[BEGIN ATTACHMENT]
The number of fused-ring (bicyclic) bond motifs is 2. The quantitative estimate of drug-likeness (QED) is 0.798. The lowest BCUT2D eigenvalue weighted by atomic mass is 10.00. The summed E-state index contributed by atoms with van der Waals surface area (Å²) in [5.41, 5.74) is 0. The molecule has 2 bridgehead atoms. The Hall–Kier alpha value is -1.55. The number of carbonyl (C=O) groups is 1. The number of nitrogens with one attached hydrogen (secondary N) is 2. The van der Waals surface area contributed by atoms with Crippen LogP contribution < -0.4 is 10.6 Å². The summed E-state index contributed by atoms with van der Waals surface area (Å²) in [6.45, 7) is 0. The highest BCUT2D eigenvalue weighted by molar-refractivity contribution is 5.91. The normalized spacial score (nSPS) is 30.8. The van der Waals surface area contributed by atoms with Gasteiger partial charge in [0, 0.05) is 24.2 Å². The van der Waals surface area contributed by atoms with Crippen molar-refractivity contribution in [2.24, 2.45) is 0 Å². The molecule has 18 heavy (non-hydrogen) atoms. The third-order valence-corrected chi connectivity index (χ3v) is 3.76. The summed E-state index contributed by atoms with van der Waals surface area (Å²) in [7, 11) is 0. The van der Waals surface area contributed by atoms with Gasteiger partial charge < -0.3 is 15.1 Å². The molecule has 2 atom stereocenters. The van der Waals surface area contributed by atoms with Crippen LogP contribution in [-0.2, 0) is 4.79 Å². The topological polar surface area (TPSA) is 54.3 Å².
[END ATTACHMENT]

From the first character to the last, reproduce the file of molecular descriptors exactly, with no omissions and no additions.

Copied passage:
The number of fused-ring (bicyclic) bond motifs is 2. The quantitative estimate of drug-likeness (QED) is 0.798. The lowest BCUT2D eigenvalue weighted by atomic mass is 10.00. The summed E-state index contributed by atoms with van der Waals surface area (Å²) in [5.41, 5.74) is 0. The molecule has 2 bridgehead atoms. The Hall–Kier alpha value is -1.55. The number of carbonyl (C=O) groups is 1. The number of nitrogens with one attached hydrogen (secondary N) is 2. The van der Waals surface area contributed by atoms with Crippen LogP contribution < -0.4 is 10.6 Å². The summed E-state index contributed by atoms with van der Waals surface area (Å²) in [6.45, 7) is 0. The highest BCUT2D eigenvalue weighted by molar-refractivity contribution is 5.91. The normalized spacial score (nSPS) is 30.8. The van der Waals surface area contributed by atoms with Gasteiger partial charge in [0, 0.05) is 24.2 Å². The van der Waals surface area contributed by atoms with Crippen molar-refractivity contribution in [2.24, 2.45) is 0 Å². The molecule has 18 heavy (non-hydrogen) atoms. The third-order valence-corrected chi connectivity index (χ3v) is 3.76. The summed E-state index contributed by atoms with van der Waals surface area (Å²) in [7, 11) is 0. The van der Waals surface area contributed by atoms with Gasteiger partial charge < -0.3 is 15.1 Å². The molecule has 2 atom stereocenters. The van der Waals surface area contributed by atoms with Crippen LogP contribution in [-0.2, 0) is 4.79 Å². The topological polar surface area (TPSA) is 54.3 Å².